While speaking to the second Virginia Convention on this day, in 1775, Patrick Henry voiced his opposition to the increasingly violent British rule over the colonies. The issue at hand was not insufficient healthcare or an unlivable minimum wage… America was growingly increasingly weary of Brits telling us how to live. (It turns out, the sentiment stuck with us – as is evidenced by Piers Morgan getting kicked off of CNN.) Speaking to the delegates of the Convention, Henry cried the now famous ultimatum: “Give me liberty, or give me death!” And when spoken in opposition to the world’s most powerful empire, Henry probably had a sense of which option the British would pick for him.
Of course, Henry wasn’t alone. For over a decade the embers of rebellion had been growing in the colonies. On March 22nd, 1765, the British crown imposed the Stamp Act in an effort to raise revenues for a standing British Army in America. Far from being a tax on individuals for not obtaining healthcare (imagine the job King George could have done with a few progressive advisors), the tax was imposed on all materials printed for commercial or legal use within the New World. Suddenly, newspapers, pamphlets, broadsides, insurance policies, and even playing cards had to bear a tax collector’s stamp to indicate that they had complied with the new requirements. (It’s unclear if the tax collectors were unfairly targeting would-be “tea party” groups at this stage.)
Being far more perturbed by taxes than we are today, Colonial Americans took immediate action. Customhouses were attacked, tax collectors were intimidated, and boycotts were placed on certain British goods. (Ostensibly, this is around the same time that Americans realized the British didn’t offer many goods to begin with.) The British Parliament, not wanting to look impolite or the least bit improper, quickly put an end to the Stamp Act and issued a nicely worded apology… But a growing anti-British sentiment had already taken hold in the colonies.
For nearly the next decade, most colonists tolerated a British government that routinely stepped on the sovereign rights of Americans, with little widespread push-back. The clear message sent to Parliament appeared to be that Americans would suffer minor taxes, embargos, and even various levels of gun registration without considerable trouble making… But, the British took things a step too far when, in 1773, they decided to tinker with the colonists’ breakfast beverage.
The enactment of the Tea Act sparked a party in Boston Harbor that resulted in 10,000 pounds worth of tea flavoring the sea water, and a rabble of angry (tea-deficient) patriots shouting nasty things about the King. (Most of these demonstrators were probably labeled as intolerant racists and bigots.) Britain’s reaction was a predictable big-government response to a growing viral rebellion: They unleashed the “PC police” upon the American rebels.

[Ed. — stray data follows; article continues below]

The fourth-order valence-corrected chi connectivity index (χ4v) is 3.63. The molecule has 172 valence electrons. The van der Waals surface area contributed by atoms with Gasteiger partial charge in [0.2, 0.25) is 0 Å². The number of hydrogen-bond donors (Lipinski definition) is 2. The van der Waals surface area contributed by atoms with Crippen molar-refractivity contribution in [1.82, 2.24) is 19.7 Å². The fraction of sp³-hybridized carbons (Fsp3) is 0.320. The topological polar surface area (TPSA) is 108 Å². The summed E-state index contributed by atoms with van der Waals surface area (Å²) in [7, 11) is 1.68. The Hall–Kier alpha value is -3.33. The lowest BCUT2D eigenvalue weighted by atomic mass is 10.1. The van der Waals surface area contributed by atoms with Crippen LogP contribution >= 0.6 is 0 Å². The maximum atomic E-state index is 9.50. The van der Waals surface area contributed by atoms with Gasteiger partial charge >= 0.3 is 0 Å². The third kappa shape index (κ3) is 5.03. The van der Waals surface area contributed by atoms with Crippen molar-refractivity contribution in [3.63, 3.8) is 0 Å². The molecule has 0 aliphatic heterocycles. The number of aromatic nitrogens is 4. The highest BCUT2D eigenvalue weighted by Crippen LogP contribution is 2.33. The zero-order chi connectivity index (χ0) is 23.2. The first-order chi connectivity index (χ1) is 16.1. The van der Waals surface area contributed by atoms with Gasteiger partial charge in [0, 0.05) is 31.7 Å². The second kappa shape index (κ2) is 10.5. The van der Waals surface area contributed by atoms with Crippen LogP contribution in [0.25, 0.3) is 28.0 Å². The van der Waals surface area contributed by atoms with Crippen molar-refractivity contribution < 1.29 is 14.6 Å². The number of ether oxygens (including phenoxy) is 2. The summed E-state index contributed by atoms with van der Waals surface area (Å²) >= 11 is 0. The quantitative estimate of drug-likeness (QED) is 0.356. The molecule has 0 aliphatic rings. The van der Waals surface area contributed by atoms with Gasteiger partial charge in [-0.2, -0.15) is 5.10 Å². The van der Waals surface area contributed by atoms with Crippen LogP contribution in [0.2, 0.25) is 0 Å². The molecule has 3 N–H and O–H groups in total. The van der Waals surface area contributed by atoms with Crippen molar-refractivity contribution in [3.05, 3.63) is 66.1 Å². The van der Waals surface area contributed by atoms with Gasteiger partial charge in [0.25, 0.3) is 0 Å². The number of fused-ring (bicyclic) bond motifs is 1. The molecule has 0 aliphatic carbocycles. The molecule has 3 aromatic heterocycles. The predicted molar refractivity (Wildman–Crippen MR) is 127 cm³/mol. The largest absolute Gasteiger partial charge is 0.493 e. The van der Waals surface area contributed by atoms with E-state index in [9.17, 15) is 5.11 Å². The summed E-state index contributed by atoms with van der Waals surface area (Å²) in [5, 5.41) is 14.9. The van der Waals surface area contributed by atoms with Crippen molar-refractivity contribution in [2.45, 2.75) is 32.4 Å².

The Coercive Acts, also known as the “Intolerable Acts”, were implemented. Boston was closed to merchant shipping, martial law was declared on the city (it actually doesn’t look like it ever left), armaments and gunpowder were embargoed, and ruling British officials were deemed to be “above the law” throughout the colonies. In short: The place turned into Chicago with more pleasant accents and fewer labor unions.
War was not far off… But, local British officials tried nobly to quell the angst among Colonial subjects. The Royal Governor of Massachusetts ordered Redcoats to break up an illegal town meeting in Salem, but quickly learned that his men would stand no chance in an area where everyone owned a gun and powder.
The Patriots of Lancaster County declared that “in the event of Great Britain attempting to force unjust laws upon us by the strength of arms, our cause we leave to heaven and our rifles.”
In their attempts to prohibit free speech, regulate the proliferation of arms, and raise needed revenues without the consent of the governed, the British had woken up a revolution. In April of 1775, Redcoats had been ordered to march on Concord, but encountered a group of American Militiamen at Lexington. Volleys were fired, and the Revolution officially began.
Patrick Henry neither began, nor solidified the birth of America. But he, in a simple declaration, articulated the desperation colonial American held for liberty 239 years ago today.
What have you done for liberty recently?
PS: This concludes today’s American History lesson… This lesson has not been approved by Common Core, the Illinois board of education, or the British government. Some information included in this lesson might be editorial in nature, and should probably be viewed with a sense of humor.